The proposed new Lerwick Power Station at Rova Head was, at least, 50 percent bigger than necessary. It had double the capacity (120MW) of the latest 60MW subsea cable proposal which itself exceeds Shetland’s peak winter demand by about a third. The projected cost of the new power station was therefore excessive and it is little wonder Ofgem balked at the idea.
Q1. Why was the new Lerwick Power Station design so excessively over-sized?
Q2. What would be the cost of a ‘no-frills’, 70MW power station at Rova Head, instead of 120MW?
Q3 What would be the cost of a ‘no frills’, 70MW power station sited at Sullom Voe with upgraded (underground) transmission lines to Lerwick?
Subsea cable connections to Orkney and the Western Isles already existed when the former North of Scotland Hydro-Electric Board was privatised in 1991. By the mid 1990s, its successor company, Scottish Hydro-Electric, keen to cut costs, considered connecting Shetland to the Mainland grid by subsea cable and rejected the idea due to excessive cost.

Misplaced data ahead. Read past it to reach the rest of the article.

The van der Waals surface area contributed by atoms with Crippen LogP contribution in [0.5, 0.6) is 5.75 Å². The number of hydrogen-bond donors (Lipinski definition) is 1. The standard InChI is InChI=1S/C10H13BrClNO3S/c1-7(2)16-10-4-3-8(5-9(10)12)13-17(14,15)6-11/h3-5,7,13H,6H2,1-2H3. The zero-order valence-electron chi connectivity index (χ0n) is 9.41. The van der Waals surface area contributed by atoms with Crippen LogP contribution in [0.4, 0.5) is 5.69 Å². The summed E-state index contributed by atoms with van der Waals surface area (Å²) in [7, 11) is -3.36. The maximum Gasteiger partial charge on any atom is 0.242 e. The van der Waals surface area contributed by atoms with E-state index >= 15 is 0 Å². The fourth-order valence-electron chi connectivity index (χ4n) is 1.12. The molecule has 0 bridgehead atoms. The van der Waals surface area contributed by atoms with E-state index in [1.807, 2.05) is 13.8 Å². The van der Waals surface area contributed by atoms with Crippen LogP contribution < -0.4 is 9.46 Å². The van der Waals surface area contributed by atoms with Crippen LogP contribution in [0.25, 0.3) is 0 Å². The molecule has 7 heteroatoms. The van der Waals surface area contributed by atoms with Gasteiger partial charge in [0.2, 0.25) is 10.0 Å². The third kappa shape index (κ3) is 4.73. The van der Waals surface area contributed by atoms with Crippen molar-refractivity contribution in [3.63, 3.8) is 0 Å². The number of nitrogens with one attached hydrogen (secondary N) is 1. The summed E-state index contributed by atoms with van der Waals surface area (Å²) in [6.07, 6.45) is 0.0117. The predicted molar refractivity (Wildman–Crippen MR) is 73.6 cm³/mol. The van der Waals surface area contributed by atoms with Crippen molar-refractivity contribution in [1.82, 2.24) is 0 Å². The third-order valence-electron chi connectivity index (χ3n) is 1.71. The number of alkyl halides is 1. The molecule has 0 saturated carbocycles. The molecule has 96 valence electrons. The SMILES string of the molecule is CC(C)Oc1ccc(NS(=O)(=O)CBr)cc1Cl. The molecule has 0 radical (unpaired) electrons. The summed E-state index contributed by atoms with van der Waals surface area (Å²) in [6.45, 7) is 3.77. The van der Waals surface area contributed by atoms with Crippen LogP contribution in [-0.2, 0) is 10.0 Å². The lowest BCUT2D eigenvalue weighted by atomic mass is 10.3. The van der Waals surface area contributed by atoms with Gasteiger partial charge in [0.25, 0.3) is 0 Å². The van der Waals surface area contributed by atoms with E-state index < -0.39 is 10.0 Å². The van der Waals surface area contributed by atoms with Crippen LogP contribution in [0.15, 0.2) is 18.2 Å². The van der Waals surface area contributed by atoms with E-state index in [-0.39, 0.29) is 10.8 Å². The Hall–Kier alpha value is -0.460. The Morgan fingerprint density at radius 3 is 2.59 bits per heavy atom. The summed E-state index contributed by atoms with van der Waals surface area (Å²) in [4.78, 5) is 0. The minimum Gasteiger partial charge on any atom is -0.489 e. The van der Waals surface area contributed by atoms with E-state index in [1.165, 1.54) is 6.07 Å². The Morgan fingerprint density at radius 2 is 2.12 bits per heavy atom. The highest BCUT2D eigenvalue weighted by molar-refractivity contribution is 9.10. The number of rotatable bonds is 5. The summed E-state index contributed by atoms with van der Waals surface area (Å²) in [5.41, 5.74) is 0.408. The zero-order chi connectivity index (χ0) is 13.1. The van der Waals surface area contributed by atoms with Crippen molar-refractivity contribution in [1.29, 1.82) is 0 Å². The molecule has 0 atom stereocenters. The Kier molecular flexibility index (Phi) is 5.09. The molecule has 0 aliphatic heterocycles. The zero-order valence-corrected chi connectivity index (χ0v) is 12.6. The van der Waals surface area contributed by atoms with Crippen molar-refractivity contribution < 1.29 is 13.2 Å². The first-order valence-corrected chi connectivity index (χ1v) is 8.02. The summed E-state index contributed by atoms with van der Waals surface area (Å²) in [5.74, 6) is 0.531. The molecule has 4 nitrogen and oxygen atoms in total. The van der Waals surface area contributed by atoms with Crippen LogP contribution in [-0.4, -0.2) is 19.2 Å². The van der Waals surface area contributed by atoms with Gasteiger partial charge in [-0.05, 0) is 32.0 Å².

That assessment was based on the power station using heavy diesel fuel, as now, versus importing cheap coal or gas-fired energy via a grid link. However, a new power station would now use very cheap gas – less than a third the cost of diesel fuel – from Total’s Laggan-Tormore gas field, in which SSE holds a 20 per cent stake, via Sullom Gas Plant.
Gas would cost a fraction of imported mainland renewable energy (Scottish coal power stations have all closed). So there would seem less incentive now than in the 1990s to install a subsea grid connection.
Furthermore, local generation would avoid substantial power losses associated with the very long transmission distance and AC-DC conversion in the proposed subsea cable link.
Q4. What will be the capital cost of this proposed Caithness-Shetland subsea grid connection?